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Heroin in its pure form is a white powder with a bitter taste. However, most
illicit heroin varies in color from white to dark brown. "Black tar" heroin
is sticky like roofing tar or hard like coal, and its color may vary from dark
brown to black. Users administer heroin by injecting, smoking, or snorting it.
Heroin is brought into the U.S. from foreign sources of opium. Production of
this drug occurs in South America, Mexico, Southeast Asia, and Southwest Asia.
Heroin has a long history. The first source was opium from poppies around 6000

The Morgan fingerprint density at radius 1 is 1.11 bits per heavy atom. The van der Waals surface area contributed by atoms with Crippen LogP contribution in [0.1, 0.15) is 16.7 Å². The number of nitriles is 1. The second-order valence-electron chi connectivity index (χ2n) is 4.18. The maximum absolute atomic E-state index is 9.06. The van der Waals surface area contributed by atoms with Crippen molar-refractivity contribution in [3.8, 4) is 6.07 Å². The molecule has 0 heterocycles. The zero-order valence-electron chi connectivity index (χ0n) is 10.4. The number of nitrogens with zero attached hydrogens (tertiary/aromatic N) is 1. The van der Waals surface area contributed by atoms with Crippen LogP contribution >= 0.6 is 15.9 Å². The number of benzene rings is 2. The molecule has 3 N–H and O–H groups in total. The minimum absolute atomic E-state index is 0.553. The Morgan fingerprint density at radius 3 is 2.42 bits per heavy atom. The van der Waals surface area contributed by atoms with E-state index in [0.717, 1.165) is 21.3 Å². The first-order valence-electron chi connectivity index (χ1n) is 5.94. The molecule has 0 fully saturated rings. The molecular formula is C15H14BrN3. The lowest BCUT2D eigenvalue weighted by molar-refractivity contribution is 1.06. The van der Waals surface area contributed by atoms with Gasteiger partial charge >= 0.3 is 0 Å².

BC; the Greeks recorded opium addiction in the third century BC. The Chinese
first inhaled it in the 17th century. In 16th-century Europe, Paracelsus invented
laudanum - an opium-based medicine that was used for painkilling and sedation
well into the 19th century, until morphine was developed. A more powerful variant,
diamorphine (heroin), appeared in Germany in 1874 and by the 1930s it had overtaken
opium as the cheaper narcotic.
The heroin effect is bigger than almost any other drug. It's a really powerful
feeling that has no comparison in normal life. When heroin is injected intravenously,
the "rush" is almost instantaneous, but even when it's smoked it only
takes a few seconds.
There are numerous health risks associated with heroin use. These
include but are not limited to:
Common signs of heroin use include but are not limited to:
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